President Donald Trump is set to sign executive orders instructing his administration to examine the cause of trade imbalances with over 15 countries, including China and India. The announcement, which would come just days ahead of Trump’s first meeting with his Chinese counterpart Xi Jinping, is widely seen as targeting China.
However, Commerce Secretary Wilbur Ross, during his interaction with White House reporters, insisted that the executive order expected to be signed on Friday is not just about China.
It is about all major countries with which the United States has significant trade deficit.
Reading out the list of countries with which the US has significant trade deficit, Ross also named India down the line with a trade deficit of USD 24 billion.
The US has a massive trade deficit of USD 347 billion with China, followed by Japan (USD 68.9), Germany (USD 64.9), Mexico (USD 63.2 billion), Ireland (USD 35.9 billion) and Vietnam (USD 32 billion).
Other countries mentioned in the list were Italy, South Korea, Malaysia, Thailand, France, Switzerland, Taiwan, Indonesia and Canada.
“This is not meant to say that everybody on this little list is an evil doer. That’s not the case,” Ross said, noting that China is the number one source of trade deficit.
As per the executive order, Ross said President would instruct the Department of Commerce and the US Trade Representative to review and report back to him within 90 days on actionable items to reduce the trade deficits.
The report among other things would examine the reasons for trade deficit and to what extent these are caused by “cheating and other inappropriate behaviour,” Ross said.
Echoing similar views, Peter Navarro, Director of White House National Trade Council, said, “Nothing we’re saying tonight is about China. Let’s not make this a China story. This is a story about trade abuses.”
“This is a story about under-collection of duties, this is a story about 40 countries that basically subsidise their products and send them into our country or dump their products, and this is about collecting those products and defending American workers and manufacturing,” Navarro said.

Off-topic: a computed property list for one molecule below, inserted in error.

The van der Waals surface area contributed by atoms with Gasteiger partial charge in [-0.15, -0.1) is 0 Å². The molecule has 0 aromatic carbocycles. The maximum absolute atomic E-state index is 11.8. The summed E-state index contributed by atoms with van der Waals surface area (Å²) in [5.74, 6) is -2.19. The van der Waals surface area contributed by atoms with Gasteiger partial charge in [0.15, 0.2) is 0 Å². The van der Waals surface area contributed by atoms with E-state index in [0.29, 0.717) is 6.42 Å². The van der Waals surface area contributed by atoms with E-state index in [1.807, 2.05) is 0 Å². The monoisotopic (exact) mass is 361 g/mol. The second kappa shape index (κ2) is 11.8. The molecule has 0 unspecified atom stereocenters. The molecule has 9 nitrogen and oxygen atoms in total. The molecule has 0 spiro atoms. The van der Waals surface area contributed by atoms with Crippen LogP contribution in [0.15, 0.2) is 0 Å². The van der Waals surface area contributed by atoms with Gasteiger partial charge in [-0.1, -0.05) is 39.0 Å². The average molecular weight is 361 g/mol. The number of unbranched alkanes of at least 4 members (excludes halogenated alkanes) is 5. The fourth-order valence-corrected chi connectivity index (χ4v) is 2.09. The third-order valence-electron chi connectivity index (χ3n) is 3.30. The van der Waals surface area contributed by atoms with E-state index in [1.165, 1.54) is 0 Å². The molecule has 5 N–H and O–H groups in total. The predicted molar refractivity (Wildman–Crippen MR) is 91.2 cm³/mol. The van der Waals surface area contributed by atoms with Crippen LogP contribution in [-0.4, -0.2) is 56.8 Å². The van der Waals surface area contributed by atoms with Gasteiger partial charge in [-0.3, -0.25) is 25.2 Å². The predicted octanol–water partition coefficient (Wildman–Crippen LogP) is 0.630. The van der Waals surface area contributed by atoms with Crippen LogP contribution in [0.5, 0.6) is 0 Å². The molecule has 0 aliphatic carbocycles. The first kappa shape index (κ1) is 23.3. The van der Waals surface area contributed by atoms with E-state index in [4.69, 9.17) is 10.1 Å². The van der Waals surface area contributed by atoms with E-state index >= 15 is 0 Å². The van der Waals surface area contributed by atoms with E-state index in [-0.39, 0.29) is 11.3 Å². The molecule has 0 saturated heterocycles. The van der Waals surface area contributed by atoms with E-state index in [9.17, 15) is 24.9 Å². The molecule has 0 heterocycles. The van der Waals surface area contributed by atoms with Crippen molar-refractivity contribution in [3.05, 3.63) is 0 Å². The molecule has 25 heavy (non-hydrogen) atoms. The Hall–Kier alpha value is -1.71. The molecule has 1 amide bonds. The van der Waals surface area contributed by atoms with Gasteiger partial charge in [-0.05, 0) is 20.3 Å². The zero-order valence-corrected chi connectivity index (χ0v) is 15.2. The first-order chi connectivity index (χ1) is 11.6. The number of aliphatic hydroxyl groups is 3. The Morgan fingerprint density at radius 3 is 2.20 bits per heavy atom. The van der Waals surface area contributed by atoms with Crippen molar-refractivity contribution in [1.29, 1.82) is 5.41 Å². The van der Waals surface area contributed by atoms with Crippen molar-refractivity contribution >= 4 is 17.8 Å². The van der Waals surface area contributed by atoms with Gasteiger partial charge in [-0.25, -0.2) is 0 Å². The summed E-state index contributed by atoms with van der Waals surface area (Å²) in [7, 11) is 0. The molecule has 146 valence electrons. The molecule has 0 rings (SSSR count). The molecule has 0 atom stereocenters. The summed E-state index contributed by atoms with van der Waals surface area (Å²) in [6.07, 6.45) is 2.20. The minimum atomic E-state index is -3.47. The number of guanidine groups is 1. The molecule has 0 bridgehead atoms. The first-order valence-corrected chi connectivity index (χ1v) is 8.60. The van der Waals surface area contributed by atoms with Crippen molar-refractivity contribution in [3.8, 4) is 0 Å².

Responding to questions, Ross said the report among other things would also examine issues like currency misalignment, foreign excess capacity or constraints imposed by the WTO on the United States have contributed to the bilateral deficits.
“It will demonstrate the administration’s intention not to hip-shoot, not to do anything casual, not to do anything abruptly, but to take a very measured and analytical approach, both to analysing the problem and therefore to developing the solutions for it,” Ross said.
In another executive order, Trump would instruct the Department of Homeland Security to strengthen anti-dumping rules and enforcement.
“From a policy point of view it really goes like a laser at a problem and it solves it quickly, one that’s been going on for 15 years,” Navarro said.
“The the anti-dumping consists of dealing with countries that are actually violating the rules. For example, in trade, in steel, we now have something like 187 cases of these kind of duties and anti-dumping outstanding. More than half of those involve China,” Ross told CNBC.
According to Navaro, USD 2.8 billion in import taxes imposed against violators of US anti-dumping laws have gone uncollected since 2001.
“For the first time, we’re looking at what’s been the source of the large and persistent trade deficit that has contributed to job losses,” he said.